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Square Root of 3

Date: 05/18/99 at 02:35:50
From: sheila
Subject: Pure Maths

What is the appropriate way to prove that the square root of 3 is an 
irrational number?

Date: 05/18/99 at 13:28:50
From: Doctor Nick
Subject: Re: Pure Maths

Hi Sheila -

Here's one way to prove this.

Suppose that the square root of 3 is r/s, where r and s are relatively 
prime positive integers (if the square root of 3 is rational, then we 
can do this).

Squaring both sides of the equation yields 3 = (r^2)/(s^2). That is, 
3 s^2 = r^2.

This shows that r^2 must be divisible by 3, from which it follows that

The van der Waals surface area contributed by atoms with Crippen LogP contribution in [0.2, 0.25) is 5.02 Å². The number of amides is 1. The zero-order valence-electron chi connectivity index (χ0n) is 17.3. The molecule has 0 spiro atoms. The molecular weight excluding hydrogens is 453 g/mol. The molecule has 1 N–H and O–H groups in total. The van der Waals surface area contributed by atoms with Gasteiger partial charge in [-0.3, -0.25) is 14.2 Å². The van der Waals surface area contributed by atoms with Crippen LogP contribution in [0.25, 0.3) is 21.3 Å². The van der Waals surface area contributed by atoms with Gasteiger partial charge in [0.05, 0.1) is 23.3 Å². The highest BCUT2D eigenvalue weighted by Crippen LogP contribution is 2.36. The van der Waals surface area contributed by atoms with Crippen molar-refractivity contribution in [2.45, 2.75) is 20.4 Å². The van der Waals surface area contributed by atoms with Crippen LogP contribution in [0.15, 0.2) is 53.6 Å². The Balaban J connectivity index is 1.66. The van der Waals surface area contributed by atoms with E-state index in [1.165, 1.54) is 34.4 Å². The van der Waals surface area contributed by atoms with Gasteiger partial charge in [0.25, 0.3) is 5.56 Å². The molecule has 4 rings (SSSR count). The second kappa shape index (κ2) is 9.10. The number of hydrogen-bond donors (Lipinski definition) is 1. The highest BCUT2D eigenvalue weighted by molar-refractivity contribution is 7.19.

r is divisible by 3, and r^2 is divisible by 9. This implies that s^2 
must be divisible by 3, and so s must be divisible by 3. Hence, r and 
s are divisible by 3. This is a contradiction to our assumption that 
r and s are relatively prime. Thus, there must not exist integers r 
and s so that the square root of 3 is r/s. In other words, the square 
root of three is irrational.

You can use an almost identical proof to show that the square root of 
any prime is irrational. With a little modification, you can use it to 
show that the square root of an integer is either an integer or an 
irrational number.

Have fun,

- Doctor Nick, The Math Forum   
Associated Topics:
High School Exponents

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